File picture: IANS
File picture: IANS

British ventilator consortium aims to produce 1 500 units per week

By Kate Holton Time of article published Apr 2, 2020

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London - A consortium of British engineers, aerospace and Formula One companies are hoping to produce at least 1,500 ventilators a week within a matter of weeks, it said on Thursday.

Companies including Airbus, Ford, Rolls-Royce and BAE have come together with seven Formula One teams to ramp up production of two existing ventilators made by Penlon and Smiths Group in Britain.

The companies answered a call by Prime Minister Boris Johnson for industry to help build life-saving equipment ahead of the peak of the coronavirus outbreak. 

This comes as seven of the 10 Formula One teams have joined forces with leading aerospace and engineering companies to ramp up production of ventilators while Mercedes has also worked with medics and academics to produce an alternative breathing aid.

Normally obsessed with improving the performance of cars that race at more than 200 miles per hour, the teams are now stripping back life-saving devices and using computer simulation to test whether more simplified models can be mass produced.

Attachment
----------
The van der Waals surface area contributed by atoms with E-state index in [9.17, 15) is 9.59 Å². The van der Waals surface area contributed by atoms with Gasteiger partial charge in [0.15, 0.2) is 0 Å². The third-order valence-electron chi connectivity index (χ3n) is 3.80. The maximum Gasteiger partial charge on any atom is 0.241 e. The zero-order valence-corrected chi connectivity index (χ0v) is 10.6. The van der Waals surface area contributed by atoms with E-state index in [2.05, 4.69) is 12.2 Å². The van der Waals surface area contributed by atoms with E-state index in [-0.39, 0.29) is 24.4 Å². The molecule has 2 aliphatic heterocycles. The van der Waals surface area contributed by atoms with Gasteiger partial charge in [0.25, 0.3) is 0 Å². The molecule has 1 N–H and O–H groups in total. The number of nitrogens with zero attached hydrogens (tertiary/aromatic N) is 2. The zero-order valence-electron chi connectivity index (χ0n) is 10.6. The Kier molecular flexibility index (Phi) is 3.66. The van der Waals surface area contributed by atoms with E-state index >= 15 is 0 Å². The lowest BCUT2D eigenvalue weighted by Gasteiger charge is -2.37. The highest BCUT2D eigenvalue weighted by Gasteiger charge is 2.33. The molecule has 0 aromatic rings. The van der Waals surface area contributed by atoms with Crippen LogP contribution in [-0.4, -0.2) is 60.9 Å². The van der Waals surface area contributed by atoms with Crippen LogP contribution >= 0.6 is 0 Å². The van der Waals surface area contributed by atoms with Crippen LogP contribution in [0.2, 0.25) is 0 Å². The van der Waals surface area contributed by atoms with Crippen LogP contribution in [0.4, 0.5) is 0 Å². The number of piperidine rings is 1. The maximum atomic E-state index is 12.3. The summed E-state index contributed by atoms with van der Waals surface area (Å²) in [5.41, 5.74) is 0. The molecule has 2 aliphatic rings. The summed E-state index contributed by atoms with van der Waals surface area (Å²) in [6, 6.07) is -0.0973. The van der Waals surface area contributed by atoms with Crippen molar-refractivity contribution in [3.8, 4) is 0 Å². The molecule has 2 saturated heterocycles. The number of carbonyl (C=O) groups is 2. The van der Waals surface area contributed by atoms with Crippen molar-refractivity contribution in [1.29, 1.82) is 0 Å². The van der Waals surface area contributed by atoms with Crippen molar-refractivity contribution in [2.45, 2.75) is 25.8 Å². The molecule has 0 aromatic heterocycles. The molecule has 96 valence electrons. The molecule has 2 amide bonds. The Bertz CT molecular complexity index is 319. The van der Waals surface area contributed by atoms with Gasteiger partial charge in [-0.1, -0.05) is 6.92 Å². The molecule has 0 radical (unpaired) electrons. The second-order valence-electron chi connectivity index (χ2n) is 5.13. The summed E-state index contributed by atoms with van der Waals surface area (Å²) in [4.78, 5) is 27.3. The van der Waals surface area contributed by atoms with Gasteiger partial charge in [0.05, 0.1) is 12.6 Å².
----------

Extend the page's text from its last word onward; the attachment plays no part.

The seven have bases in the "Motorsport Valley" area around Silverstone, a one-time World War Two airfield that switched, along with its neighbouring engineers, into racing to host the first world championship grand prix in 1950.

"F1 teams are used to operating at pace, they move quickly, within a safety remit, and have the capacity and the capability to work on both the R&D and the assembly," one person familiar with the setup said.

McLaren is also making components, procuring parts and designing bespoke trolleys for the ventilators.

Their involvement reflects the broader role Formula One teams have played in Britain for decades, using their strong record for design innovation to support British Olympic teams including the world-beating rowing and cycling squads.

It has also used race simulation to help Heathrow Airport improve movements on the ground while the Williams team has developed systems to keep supermarket refrigerators cold and newborn babies safe during emergency transportation.

Britain has long been at the forefront of Formula One through drivers Hamilton, Jackie Stewart, Jim Clark and Graham Hill. The F1 season has been suspended due to the pandemic.

"It's great to see Mercedes and other F1 teams answering the call in these challenging times," Hamilton said on Twitter. "Great job guys."


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